Children of the Blitz  

 

The Story - an overview

The focus of The Children of the Blitz is firmly on the experiences of the children themselves. The adults who feature within the piece tend to be distant figures of authority - teachers, officials, air raid wardens and community leaders.

The play follows the children through the lead up to the war. As the rapidly unfolding series of events develops, the novelty of trooping down to the railway station soon wears thin. However in 1939, there comes a day when a train is waiting at the station to take them to the safety of the countryside. Captured

 

as a  frozen image, the departure of the uncomfortable mix of middle class North London children and the rougher EastEnd kids from the station, is a mixture of excitement, fear and confusion. Although the children discuss their parents, no parents actually appear in the piece. We see the tearful goodbyes solely from the viewpoint of the children.

Meanwhile another group of children await their arrival, nervously setting out a welcoming reception in their village hall. They too are anxious, not knowing what the strangers who are to be thrust into their homes will be like. Some are curious, some hoping for new friends and others are openly hostile.

After an exhausting journey, the two groups are brought to an uneasy meeting. The comes the intimidation of the selection process as locals arrive to pick the children to billet with them. The big lads go quickly - they'll make good workers on the farm - as do the "nice" children. One by one they are taken off until just two remain. Helen Fisher who is waiting to be reunited with her sister, June, and Eric - a lonely EastEnd orphan better known at school by his nickname of Gas Mask.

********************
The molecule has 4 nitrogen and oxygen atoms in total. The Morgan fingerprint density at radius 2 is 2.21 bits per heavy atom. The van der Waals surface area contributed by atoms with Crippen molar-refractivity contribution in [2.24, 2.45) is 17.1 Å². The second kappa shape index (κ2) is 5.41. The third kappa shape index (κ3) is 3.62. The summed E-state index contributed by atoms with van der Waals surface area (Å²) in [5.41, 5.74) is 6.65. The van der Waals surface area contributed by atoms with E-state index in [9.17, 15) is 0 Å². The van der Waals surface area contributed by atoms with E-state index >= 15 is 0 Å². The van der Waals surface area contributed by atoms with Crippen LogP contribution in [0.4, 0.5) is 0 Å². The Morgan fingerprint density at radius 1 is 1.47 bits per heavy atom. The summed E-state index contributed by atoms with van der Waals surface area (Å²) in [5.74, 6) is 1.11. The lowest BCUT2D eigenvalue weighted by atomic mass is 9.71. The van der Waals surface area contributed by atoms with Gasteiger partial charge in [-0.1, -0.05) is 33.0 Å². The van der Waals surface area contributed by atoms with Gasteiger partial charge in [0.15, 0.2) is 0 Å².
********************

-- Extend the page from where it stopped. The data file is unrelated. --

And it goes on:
Helen - a middle classs evacuee who ages from 11 to 15 over the course of the play - is  a central linking figure in the piece. Left until last, Helen, June and Gas Mask are compulsorily billeted with Mr Holden - a bitter, aggressive farmer with a bedridden wife who resents the evacuees thrust upon him and his family. There, they encounter his bullying son Arthur and his bright but timid and careworn daughter, Anne.

The prospect of war itself seems the least of the children's concerns as they reflect on their luck - or lack of it - in terms of where they billeted and a series of monlogues highlights their discomfort with some aspects of rural life.

We then shift to the local vicar urging his community to reach out to and welcome the strangers into their homes and hearts. As his sermon finishes, we hear the speech of Neville Chamberlain and the declaration of war. As the air raid sirens sound, the so called "phoney war" is over and the real war begins in earnest as act one closes.